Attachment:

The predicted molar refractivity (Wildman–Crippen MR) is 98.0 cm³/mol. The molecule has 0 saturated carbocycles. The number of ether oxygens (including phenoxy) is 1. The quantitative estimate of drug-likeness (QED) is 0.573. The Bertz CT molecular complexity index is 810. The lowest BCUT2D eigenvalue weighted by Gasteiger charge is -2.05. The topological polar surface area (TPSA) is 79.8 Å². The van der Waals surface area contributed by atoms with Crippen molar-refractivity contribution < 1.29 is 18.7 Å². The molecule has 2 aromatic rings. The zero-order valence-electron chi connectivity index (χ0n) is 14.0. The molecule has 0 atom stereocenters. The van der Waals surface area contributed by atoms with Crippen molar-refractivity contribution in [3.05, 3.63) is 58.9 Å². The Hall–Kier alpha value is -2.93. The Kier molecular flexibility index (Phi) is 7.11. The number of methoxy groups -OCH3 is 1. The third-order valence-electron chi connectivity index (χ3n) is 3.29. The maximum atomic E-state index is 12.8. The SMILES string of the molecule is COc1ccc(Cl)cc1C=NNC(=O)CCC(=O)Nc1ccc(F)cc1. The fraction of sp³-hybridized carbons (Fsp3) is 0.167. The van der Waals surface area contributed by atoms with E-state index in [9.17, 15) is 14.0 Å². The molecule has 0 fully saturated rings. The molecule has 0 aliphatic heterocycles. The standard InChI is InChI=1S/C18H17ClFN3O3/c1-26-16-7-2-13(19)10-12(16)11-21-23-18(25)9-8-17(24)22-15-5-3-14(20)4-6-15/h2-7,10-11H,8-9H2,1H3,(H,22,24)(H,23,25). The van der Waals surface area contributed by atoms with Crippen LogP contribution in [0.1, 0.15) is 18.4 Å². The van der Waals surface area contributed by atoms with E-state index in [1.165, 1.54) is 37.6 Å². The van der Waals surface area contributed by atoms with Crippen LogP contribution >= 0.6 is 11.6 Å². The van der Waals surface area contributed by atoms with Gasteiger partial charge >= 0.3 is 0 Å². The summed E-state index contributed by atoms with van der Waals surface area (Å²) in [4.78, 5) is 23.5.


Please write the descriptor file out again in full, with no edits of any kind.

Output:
The predicted molar refractivity (Wildman–Crippen MR) is 98.0 cm³/mol. The molecule has 0 saturated carbocycles. The number of ether oxygens (including phenoxy) is 1. The quantitative estimate of drug-likeness (QED) is 0.573. The Bertz CT molecular complexity index is 810. The lowest BCUT2D eigenvalue weighted by Gasteiger charge is -2.05. The topological polar surface area (TPSA) is 79.8 Å². The van der Waals surface area contributed by atoms with Crippen molar-refractivity contribution < 1.29 is 18.7 Å². The molecule has 2 aromatic rings. The zero-order valence-electron chi connectivity index (χ0n) is 14.0. The molecule has 0 atom stereocenters. The van der Waals surface area contributed by atoms with Crippen molar-refractivity contribution in [3.05, 3.63) is 58.9 Å². The Hall–Kier alpha value is -2.93. The Kier molecular flexibility index (Phi) is 7.11. The number of methoxy groups -OCH3 is 1. The third-order valence-electron chi connectivity index (χ3n) is 3.29. The maximum atomic E-state index is 12.8. The SMILES string of the molecule is COc1ccc(Cl)cc1C=NNC(=O)CCC(=O)Nc1ccc(F)cc1. The fraction of sp³-hybridized carbons (Fsp3) is 0.167. The van der Waals surface area contributed by atoms with E-state index in [9.17, 15) is 14.0 Å². The molecule has 0 fully saturated rings. The molecule has 0 aliphatic heterocycles. The standard InChI is InChI=1S/C18H17ClFN3O3/c1-26-16-7-2-13(19)10-12(16)11-21-23-18(25)9-8-17(24)22-15-5-3-14(20)4-6-15/h2-7,10-11H,8-9H2,1H3,(H,22,24)(H,23,25). The van der Waals surface area contributed by atoms with Crippen LogP contribution in [0.1, 0.15) is 18.4 Å². The van der Waals surface area contributed by atoms with E-state index in [1.165, 1.54) is 37.6 Å². The van der Waals surface area contributed by atoms with Crippen LogP contribution >= 0.6 is 11.6 Å². The van der Waals surface area contributed by atoms with Gasteiger partial charge >= 0.3 is 0 Å². The summed E-state index contributed by atoms with van der Waals surface area (Å²) in [4.78, 5) is 23.5.